Ali, who lives in Bed-Stuy, Brooklyn, with his mother, Doris, and sister, Jazz, is an amateur boxer and pretty good kid considering his circumstances. He often takes care of Jazz while his mother is at work, and he befriends the brothers next door, Needles and Noodles. Noodles always seems to be looking for trouble – stealing, fighting, skipping school – but Noodles, who has Tourettes Syndrome, just wants to knit with the needles that Doris gave to him to help him focus and control his symptoms. Ali struggles with doubts about his boxing abilities, and Noodles and Needles deal with absent parents and where their next meal will come from, but otherwise they run wild in their neighborhood, causing pretty low-stakes trouble. That is until their friend Tasha invites the boys to an adult party, with alcohol and everything, and even Noodles couldn’t have expected the trouble they get into.

Urban fiction is a genre that I don’t think gets nearly enough love. In my work as an outreach librarian in Boston, I work with a lot of Black and Hispanic teens, particularly in Boston’s juvenile detention centers, who want to see themselves, their neighborhoods (or one similar to them), and their problems reflected in the books they read. Critical acclaim and writing comes secondary to the story, the setting, and their ability to relate to the characters. When I Was the Greatest, with its strong first-person narrative, realistic setting complete with tenement apartments, absentee parents, bodegas, and gangs, provides the best of both worlds. Also, Noodles, Needles and Ali get into trouble but not that much trouble, making this a great introduction to urban fiction for younger YA readers and uninitiated adults alike.

Read alikes and other good urban fiction for teens:

The First Part Last by Angela Johnson
The Contender by Robert Lipsyte
Shadowshaper by Daniel Jose Older (urban fantasy!!!)
The Bluford High series by various authors

NaNoReadMo: Lair of Dreams


Lair of Dreams (Diviners book #2)
Libba Bray
Little, Brown Books for Young Readers
August 2015

The mystics of Manhattan, first introduced in The Diviners, are back. Evie has gone public about her ability to read people’s pasts through objects and hosts a hit radio show that has turned her into a celebrity. Sam and Jericho are trying to save the “creepy crawlies” museum from tax collectors at the same time that Sam tries to track down his long lost mother and keep up a sham relationship with Evie for the cameras. Theta and Memphis are having a hard time with their relationship because of Theta’s secrets from back home in Kansas. Mabel is still just pining around. Not a ton of surprises here. Out of all the characters, there are really only two new plot lines here. One is a “sleeping sickness” that is sweeping through Chinatown after some construction workers disturb an old subway tunnel. People fall asleep, dream about a woman in a bloody dress and/or a man in a stovepipe hat and never waking up again, dying after a few days and covered in bloody blisters. Dream walkers Henry and Ling, a new character who is half Irish-half Chinese, accidentally get involved with solving the mystery of the sleeping sickness while trying to find an old acquaintance of Henry’s via the dream world. The other new story is that there are mysterious government operatives following the diviners around, torturing people, and generally being really creepy.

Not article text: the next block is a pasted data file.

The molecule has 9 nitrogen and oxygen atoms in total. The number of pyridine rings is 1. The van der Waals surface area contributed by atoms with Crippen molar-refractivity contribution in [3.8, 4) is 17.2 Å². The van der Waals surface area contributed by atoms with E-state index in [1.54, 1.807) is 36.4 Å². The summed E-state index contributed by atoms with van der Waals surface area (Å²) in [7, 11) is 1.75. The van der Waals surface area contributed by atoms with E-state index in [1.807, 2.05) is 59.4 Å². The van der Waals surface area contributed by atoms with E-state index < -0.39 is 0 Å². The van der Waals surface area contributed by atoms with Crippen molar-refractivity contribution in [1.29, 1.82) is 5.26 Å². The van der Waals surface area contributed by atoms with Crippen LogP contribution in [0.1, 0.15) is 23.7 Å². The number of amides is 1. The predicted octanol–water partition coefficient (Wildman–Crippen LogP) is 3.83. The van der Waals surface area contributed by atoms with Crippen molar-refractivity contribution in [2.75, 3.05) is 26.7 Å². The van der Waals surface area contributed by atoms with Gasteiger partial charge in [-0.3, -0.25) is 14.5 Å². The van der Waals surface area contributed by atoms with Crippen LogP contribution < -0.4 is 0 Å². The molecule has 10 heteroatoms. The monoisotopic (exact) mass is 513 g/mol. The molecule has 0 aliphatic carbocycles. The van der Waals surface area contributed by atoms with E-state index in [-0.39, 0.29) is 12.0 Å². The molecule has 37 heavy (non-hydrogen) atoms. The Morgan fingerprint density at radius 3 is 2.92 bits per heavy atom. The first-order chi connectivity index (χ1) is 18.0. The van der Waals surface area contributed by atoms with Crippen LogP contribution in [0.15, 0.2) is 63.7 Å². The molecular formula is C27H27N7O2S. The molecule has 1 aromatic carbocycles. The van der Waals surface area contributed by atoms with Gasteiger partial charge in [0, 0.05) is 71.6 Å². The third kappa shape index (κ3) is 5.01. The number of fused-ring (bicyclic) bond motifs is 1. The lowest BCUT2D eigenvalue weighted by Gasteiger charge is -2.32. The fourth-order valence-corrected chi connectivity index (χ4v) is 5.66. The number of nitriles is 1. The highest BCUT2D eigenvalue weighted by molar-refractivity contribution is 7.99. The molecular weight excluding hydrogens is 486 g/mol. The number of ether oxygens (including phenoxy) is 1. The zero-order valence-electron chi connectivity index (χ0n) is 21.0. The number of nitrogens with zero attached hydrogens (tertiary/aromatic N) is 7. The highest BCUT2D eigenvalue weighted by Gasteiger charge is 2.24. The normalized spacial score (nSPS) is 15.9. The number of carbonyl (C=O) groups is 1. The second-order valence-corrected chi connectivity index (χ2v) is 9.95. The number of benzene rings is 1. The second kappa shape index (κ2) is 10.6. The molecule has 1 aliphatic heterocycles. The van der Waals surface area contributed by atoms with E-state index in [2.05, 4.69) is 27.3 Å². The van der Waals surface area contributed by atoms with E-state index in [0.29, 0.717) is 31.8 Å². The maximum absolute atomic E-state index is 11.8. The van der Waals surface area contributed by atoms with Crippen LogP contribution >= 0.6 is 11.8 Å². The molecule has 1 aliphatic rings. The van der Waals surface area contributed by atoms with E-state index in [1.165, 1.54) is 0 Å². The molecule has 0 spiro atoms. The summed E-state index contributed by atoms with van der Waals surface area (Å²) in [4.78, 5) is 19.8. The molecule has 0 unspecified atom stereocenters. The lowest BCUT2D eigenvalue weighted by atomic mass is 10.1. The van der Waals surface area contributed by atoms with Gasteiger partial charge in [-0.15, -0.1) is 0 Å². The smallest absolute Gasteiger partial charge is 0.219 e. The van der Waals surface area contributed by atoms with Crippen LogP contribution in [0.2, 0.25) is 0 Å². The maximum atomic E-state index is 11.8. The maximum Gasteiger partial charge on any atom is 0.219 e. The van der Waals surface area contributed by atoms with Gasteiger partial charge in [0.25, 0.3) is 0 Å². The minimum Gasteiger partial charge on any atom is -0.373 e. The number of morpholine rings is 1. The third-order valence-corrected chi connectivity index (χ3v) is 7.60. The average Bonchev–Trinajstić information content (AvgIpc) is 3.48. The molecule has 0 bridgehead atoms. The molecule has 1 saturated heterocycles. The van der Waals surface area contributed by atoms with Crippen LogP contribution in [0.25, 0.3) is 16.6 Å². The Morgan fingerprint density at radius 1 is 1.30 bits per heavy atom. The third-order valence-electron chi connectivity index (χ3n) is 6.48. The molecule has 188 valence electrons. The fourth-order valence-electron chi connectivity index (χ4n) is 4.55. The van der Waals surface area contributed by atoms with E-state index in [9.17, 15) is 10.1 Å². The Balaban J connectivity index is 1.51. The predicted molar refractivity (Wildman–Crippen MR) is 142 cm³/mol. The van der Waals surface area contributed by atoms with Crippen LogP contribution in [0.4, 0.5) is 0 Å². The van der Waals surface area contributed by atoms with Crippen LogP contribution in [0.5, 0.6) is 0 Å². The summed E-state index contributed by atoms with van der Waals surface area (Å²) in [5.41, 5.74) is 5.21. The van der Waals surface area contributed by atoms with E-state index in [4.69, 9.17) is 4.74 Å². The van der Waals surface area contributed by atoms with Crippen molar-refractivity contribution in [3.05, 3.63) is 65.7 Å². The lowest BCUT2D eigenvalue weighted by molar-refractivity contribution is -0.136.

Lair of Dreams suffers from second-book-in-a-series syndrome. It presents a lot of intrigue and mystery with almost no resolution to any of it, with the exception of the sleeping sickness. It’s a ton of exposition – like 613 pages’ worth – with little pay off. If I didn’t understand that this is book two in a four book series and fully recognize that Libba Bray is setting up the next book, I would feel seriously ripped off. All will be forgiven if books 3 and 4 rock, which if I know Libba Bray’s work, I think they will.

Hands down my favorite thing about this book is the role tunnels play. I don’t know what it is, but I love it when scenes in books are set in tunnels, sewers, catacombs, crawl spaces, or any mysterious, forgotten, subterranean space. Maybe it comes from reading too much Victorian literature, but there is just something about these spaces that is so automatically atmospheric. Nothing good happens in an abandoned tunnel or sewer. How cool is it to think about a whole other world below our feet and all the shady things that may be happening down there? I think “lair” in the title really captures this feeling nicely.

In honor of lairs, this read alikes list is dedicated to the books in which people go underground and face some creepy stuff. I’m forgetting or missing a lot of good ones. Add subterranean books in the comments.

The Count of Monte Cristo by Alexandre Dumas
The Name of the Star by Maureen Johnson
by Stephen King
Under Wildwood by Colin Meloy
 by Terry Pratchett
Drood by Dan Simmons
Marina by Carlos Ruiz Zafon